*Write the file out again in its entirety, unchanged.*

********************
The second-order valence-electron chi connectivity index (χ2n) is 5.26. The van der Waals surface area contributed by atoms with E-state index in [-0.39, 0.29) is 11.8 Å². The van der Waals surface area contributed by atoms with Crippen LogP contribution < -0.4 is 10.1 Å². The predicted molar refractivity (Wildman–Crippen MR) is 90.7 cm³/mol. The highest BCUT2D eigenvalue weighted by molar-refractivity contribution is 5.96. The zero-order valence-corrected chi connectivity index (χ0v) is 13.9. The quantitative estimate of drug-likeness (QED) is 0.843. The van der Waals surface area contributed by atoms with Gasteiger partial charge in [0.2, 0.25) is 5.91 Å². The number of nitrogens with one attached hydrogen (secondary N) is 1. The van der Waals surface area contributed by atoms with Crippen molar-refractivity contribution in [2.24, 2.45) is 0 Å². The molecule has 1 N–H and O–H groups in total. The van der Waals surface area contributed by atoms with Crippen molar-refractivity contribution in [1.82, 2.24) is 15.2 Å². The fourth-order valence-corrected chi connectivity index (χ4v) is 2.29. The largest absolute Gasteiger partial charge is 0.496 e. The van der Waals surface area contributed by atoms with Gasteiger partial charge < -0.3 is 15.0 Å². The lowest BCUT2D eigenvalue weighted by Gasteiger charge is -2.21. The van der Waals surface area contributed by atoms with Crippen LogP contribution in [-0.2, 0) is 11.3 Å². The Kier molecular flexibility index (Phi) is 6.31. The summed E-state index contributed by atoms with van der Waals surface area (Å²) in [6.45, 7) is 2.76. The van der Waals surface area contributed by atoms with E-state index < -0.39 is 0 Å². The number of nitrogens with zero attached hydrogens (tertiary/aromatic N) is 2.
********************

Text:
The second-order valence-electron chi connectivity index (χ2n) is 5.26. The van der Waals surface area contributed by atoms with E-state index in [-0.39, 0.29) is 11.8 Å². The van der Waals surface area contributed by atoms with Crippen LogP contribution < -0.4 is 10.1 Å². The predicted molar refractivity (Wildman–Crippen MR) is 90.7 cm³/mol. The highest BCUT2D eigenvalue weighted by molar-refractivity contribution is 5.96. The zero-order valence-corrected chi connectivity index (χ0v) is 13.9. The quantitative estimate of drug-likeness (QED) is 0.843. The van der Waals surface area contributed by atoms with Gasteiger partial charge in [0.2, 0.25) is 5.91 Å². The number of nitrogens with one attached hydrogen (secondary N) is 1. The van der Waals surface area contributed by atoms with Crippen molar-refractivity contribution in [2.24, 2.45) is 0 Å². The molecule has 1 N–H and O–H groups in total. The van der Waals surface area contributed by atoms with Crippen molar-refractivity contribution in [1.82, 2.24) is 15.2 Å². The fourth-order valence-corrected chi connectivity index (χ4v) is 2.29. The largest absolute Gasteiger partial charge is 0.496 e. The van der Waals surface area contributed by atoms with Gasteiger partial charge < -0.3 is 15.0 Å². The lowest BCUT2D eigenvalue weighted by Gasteiger charge is -2.21. The van der Waals surface area contributed by atoms with Crippen LogP contribution in [-0.2, 0) is 11.3 Å². The Kier molecular flexibility index (Phi) is 6.31. The summed E-state index contributed by atoms with van der Waals surface area (Å²) in [6.45, 7) is 2.76. The van der Waals surface area contributed by atoms with E-state index < -0.39 is 0 Å². The number of nitrogens with zero attached hydrogens (tertiary/aromatic N) is 2.